The SMART Interconnects Group, headed by Timothy Mark Pinkston, is engaged in research on technologies and techniques for achieving high-performance communication in parallel computer systems---symmetric multiprocessor systems as well as distributed network-based processing systems. Our efforts mainly focus on the interconnection network. We are developing efficient network interface and routing architectures/techniques that support high availability, reliability and quality of service. Deadlock-free adaptive routing techniques are being pursued that allow for maximum exploitation of routing freedom within the network. Network self-healing techniques are also being investigated that allow the network to dynamically self-check, reconfigure, and manage itself in the presence of expansion, hot-swapping, faults, and other anomalous conditions. We also have interest in designing, modeling and implementing high-bandwidth optical/optoelectronic-based interconnect! ion networks, network processors, and switch/router architectures. Below are some of the major contributions made thus far.
Part I: A Theory for Deadlock-free Dynamic Reconfiguration of Interconnection Networks, Jose Duato, Olav Lysne, Ruoming Pang, and Timothy Mark Pinkston, in IEEE Transactions on Parallel and Distributed Systems, Vol. 16, No. 5, pp. 412-427, May 2005.
A General Theory for Deadlock-free Adaptive Routing Using a Mixed Set of Resources, Jose Duato and Timothy Mark Pinkston, in IEEE Transactions on Parallel and Distributed Systems, Vol. 12, No. 12, December, 2001.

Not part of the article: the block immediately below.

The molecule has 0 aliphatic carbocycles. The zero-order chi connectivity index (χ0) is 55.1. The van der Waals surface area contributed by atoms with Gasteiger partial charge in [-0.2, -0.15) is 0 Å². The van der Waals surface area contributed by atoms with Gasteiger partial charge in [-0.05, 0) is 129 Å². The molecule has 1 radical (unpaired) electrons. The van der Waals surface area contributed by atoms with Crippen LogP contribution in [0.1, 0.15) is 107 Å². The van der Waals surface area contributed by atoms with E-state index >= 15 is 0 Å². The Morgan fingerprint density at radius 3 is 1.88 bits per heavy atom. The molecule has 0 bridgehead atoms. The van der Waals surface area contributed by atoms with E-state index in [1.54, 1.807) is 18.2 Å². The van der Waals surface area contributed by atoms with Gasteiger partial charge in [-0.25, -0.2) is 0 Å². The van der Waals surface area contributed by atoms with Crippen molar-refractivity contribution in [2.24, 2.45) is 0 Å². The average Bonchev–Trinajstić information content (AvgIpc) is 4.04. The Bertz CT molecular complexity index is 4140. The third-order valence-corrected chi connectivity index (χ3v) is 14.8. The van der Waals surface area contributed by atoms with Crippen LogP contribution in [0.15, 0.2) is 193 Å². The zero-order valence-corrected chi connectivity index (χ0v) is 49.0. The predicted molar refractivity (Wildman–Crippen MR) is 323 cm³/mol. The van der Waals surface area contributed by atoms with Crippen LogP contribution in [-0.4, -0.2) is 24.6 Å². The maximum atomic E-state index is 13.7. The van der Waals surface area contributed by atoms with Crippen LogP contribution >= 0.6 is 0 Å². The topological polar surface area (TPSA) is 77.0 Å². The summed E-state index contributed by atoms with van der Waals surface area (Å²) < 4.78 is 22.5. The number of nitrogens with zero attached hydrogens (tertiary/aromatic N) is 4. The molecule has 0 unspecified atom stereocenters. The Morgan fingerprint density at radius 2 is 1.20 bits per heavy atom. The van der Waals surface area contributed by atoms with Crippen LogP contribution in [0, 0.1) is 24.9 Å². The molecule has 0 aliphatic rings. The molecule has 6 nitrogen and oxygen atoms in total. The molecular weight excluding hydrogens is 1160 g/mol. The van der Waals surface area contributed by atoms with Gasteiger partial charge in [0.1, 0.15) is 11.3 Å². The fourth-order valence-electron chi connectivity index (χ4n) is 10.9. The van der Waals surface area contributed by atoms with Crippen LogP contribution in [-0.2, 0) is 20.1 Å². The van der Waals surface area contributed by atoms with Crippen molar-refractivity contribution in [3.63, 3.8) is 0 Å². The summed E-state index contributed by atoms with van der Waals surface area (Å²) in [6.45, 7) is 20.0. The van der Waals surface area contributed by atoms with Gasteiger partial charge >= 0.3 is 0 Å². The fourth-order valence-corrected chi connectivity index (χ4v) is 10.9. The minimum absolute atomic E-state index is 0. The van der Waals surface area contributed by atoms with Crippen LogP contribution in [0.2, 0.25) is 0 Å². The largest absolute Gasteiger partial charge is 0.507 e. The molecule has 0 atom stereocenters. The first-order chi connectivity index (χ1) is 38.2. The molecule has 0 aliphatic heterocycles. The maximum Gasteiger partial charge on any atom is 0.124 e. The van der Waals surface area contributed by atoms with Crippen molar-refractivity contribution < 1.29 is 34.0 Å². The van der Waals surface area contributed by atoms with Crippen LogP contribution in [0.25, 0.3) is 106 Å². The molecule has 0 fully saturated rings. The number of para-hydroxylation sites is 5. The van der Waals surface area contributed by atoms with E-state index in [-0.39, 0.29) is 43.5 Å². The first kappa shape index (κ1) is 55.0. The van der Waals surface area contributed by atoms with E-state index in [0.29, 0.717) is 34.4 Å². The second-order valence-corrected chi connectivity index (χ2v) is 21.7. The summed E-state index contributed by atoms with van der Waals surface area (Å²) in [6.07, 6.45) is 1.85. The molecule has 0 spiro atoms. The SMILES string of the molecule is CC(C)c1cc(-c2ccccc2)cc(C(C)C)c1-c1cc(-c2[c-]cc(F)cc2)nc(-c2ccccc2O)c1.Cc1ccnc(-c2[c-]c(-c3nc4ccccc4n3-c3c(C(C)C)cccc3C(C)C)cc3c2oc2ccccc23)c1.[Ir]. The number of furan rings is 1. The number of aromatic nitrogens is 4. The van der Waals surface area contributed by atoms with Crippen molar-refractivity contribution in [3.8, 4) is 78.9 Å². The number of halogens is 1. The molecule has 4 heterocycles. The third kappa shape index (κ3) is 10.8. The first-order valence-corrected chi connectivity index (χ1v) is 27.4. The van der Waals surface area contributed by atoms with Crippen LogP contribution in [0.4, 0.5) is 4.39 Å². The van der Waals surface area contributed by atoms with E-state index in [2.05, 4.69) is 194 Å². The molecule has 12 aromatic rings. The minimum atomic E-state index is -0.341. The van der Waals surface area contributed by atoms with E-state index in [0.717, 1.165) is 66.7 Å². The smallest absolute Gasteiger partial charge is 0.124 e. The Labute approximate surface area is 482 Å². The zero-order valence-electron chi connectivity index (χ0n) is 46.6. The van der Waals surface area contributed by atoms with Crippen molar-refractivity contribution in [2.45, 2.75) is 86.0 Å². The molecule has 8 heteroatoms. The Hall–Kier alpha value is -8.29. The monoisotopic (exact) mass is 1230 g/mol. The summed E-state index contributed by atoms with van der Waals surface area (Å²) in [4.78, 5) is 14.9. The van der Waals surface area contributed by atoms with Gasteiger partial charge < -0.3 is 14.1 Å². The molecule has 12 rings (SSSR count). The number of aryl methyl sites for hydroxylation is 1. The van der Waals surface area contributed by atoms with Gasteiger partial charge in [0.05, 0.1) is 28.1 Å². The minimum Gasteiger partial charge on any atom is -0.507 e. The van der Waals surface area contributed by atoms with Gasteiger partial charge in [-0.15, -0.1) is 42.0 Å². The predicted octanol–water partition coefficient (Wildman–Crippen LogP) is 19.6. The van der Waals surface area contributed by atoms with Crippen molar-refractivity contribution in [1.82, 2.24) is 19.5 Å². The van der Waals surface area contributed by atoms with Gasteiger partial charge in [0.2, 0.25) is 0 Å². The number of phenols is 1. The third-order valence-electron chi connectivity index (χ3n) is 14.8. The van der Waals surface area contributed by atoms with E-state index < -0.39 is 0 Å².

Flexible and Efficient Routing Based on Progressive Deadlock Recovery, Timothy Mark Pinkston, in IEEE Transactions on Computers, Vol. 48, No. 7, pp. 649-669, July, 1999.
Ph.D. in Electrical Engineering, 1993, Stanford University, Palo Alto, CA.
Recently, he served three years as a Program Director in the Directorate for Computer and Information Science and Engineering (CISE) of the National Science Foundation where he managed an award portfolio of approximately $10 million (FY'07) for CISE's Computer Systems Architecture Program and $40 million (FY'08) for CISE's flagship Expeditions in Computing Program in its inaugural year. Prior to going to the NSF, Dr. Pinkston served as the Director of the Computer Engineering Division at USC. His professional service includes serving on the editorial board of IEEE Transactions on Parallel and Distributed Systems (TPDS) and on the IEEE TPDS Editor-in-Chief search and re-appointment committees. He has taken on leadership roles and membership in many conferences and workshops in the field, including ISCA, HPCA, ICPP, IPDPS, NOCS and HiPC. He recently served as the Program Chair for ICPADS'06, the General Chair for IPDPS'07, and the Program Chair for HPCA'09.
Dr. Pinkston received his Ph.D. and Master's degrees in Electrical Engineering from Stanford University and his B.S.E.E. degree from The Ohio State University (OSU) where he is a recipient of the Distinguished Alumnus Award from the College of Engineering and the Minority Engineering Program of OSU. He is a Fellow of the IEEE.